I know I've talked about reviewing before. Anyway, the short version for this purpose is that I'm going into this as a fan. That means that a) I'm biased, naturally, and b) I'm looking for entertainment value before I ever look for art value. For the purposes of ranking, I'll use a six-part scale, as follows: (1. Don't recommend even trying to watch it; 2. Minimally watchable, give it a shot if it somehow piques your interest or falls into one of your preferred niches; 3. An average show, neither really good nor bad; 4. A good show, actually recommendable; 5. A great show, give it a try unless it falls in a genre that you actively dislike; 6. An excellent show, at least give it a shot whether you like the genre or not.) Remember, though, that all of these are biased through my belief in what constitutes good and bad in a show (or a book, or music, for that matter). I'll try to be as clear as possible as to what that bias is, though, so that the ratings will actually be useful to you.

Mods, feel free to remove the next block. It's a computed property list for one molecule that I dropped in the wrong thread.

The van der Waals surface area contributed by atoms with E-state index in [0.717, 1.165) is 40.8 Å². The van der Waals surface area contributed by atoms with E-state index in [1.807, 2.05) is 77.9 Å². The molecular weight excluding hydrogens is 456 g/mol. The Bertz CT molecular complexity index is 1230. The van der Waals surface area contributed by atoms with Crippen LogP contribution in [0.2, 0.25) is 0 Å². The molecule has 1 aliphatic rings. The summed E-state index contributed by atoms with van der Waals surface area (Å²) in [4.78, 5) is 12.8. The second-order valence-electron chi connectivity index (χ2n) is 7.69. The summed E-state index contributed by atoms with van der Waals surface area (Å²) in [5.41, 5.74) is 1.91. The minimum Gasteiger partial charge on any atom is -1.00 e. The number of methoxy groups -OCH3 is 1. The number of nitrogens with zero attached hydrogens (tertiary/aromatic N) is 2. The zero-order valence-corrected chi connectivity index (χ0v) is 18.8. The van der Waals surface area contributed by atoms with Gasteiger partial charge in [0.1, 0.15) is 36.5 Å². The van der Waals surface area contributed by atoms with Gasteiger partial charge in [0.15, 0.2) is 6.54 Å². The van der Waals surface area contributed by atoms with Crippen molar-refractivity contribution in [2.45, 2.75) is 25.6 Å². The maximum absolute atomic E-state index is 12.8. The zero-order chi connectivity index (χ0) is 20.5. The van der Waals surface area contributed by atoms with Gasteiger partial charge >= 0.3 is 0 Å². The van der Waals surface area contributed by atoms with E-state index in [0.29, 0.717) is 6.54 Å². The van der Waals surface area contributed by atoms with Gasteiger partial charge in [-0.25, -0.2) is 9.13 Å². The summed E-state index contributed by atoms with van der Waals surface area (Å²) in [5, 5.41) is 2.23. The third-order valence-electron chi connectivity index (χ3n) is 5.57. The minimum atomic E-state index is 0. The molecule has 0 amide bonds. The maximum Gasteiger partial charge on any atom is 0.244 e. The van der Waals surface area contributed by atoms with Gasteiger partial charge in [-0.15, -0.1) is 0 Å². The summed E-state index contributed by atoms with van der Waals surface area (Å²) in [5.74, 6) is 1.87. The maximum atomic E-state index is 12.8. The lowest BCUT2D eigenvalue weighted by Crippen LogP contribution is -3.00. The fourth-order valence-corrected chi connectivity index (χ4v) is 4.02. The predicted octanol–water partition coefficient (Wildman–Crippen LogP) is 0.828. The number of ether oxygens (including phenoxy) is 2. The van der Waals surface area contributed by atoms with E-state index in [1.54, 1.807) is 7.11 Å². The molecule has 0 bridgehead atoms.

Up today is the anime series Gungrave. This was recommended to me by a friend of mine as one of his favorites. I was almost willing after the first episode to write it off as an incredibly generic, over-cooked action/adventure show for boys (hereafter called a shounen action, meaning an action show for young boys), but, between the praise that my friend had given it, and the fact that I try to give series at least two or three episodes to develop before deciding whether or not to dump them, I plowed on.

I'm certainly glad that I did. In contrast to the first episode, where everything was displayed in a characteristic over-the-top, semi-futuristic, shounen action way, the series quickly settled into the past, concentrating on the lives of the two young men who would become the major players in what the first episode had established as the present. To put it simply, I came to a shounen action series, and a character drama broke out. The characters developed a level of depth that I certainly hadn't expected... always a good thing, in my estimation.